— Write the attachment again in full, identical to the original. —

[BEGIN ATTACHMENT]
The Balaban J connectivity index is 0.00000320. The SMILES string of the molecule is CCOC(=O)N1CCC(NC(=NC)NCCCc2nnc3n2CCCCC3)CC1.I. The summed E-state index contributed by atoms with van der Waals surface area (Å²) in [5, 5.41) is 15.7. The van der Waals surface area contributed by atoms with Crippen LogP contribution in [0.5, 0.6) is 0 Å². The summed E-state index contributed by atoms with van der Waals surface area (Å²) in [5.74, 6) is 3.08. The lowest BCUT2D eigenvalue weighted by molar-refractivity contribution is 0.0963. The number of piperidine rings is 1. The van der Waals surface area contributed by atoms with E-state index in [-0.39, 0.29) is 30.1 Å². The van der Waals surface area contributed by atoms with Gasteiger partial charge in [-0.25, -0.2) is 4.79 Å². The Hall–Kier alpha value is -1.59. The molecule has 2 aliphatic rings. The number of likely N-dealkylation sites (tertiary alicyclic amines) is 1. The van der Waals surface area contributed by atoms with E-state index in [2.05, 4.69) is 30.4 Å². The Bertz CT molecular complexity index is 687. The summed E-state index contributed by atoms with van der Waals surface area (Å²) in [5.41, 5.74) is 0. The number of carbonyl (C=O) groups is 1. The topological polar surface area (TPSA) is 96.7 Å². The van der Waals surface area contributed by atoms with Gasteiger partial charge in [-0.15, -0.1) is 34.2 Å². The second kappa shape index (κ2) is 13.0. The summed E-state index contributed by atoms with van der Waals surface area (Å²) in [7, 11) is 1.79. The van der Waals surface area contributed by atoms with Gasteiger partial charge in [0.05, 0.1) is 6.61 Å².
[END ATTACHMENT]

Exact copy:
The Balaban J connectivity index is 0.00000320. The SMILES string of the molecule is CCOC(=O)N1CCC(NC(=NC)NCCCc2nnc3n2CCCCC3)CC1.I. The summed E-state index contributed by atoms with van der Waals surface area (Å²) in [5, 5.41) is 15.7. The van der Waals surface area contributed by atoms with Crippen LogP contribution in [0.5, 0.6) is 0 Å². The summed E-state index contributed by atoms with van der Waals surface area (Å²) in [5.74, 6) is 3.08. The lowest BCUT2D eigenvalue weighted by molar-refractivity contribution is 0.0963. The number of piperidine rings is 1. The van der Waals surface area contributed by atoms with E-state index in [-0.39, 0.29) is 30.1 Å². The van der Waals surface area contributed by atoms with Gasteiger partial charge in [-0.25, -0.2) is 4.79 Å². The Hall–Kier alpha value is -1.59. The molecule has 2 aliphatic rings. The number of likely N-dealkylation sites (tertiary alicyclic amines) is 1. The van der Waals surface area contributed by atoms with E-state index in [2.05, 4.69) is 30.4 Å². The Bertz CT molecular complexity index is 687. The summed E-state index contributed by atoms with van der Waals surface area (Å²) in [5.41, 5.74) is 0. The number of carbonyl (C=O) groups is 1. The topological polar surface area (TPSA) is 96.7 Å². The van der Waals surface area contributed by atoms with Gasteiger partial charge in [-0.15, -0.1) is 34.2 Å². The second kappa shape index (κ2) is 13.0. The summed E-state index contributed by atoms with van der Waals surface area (Å²) in [7, 11) is 1.79. The van der Waals surface area contributed by atoms with Gasteiger partial charge in [0.05, 0.1) is 6.61 Å².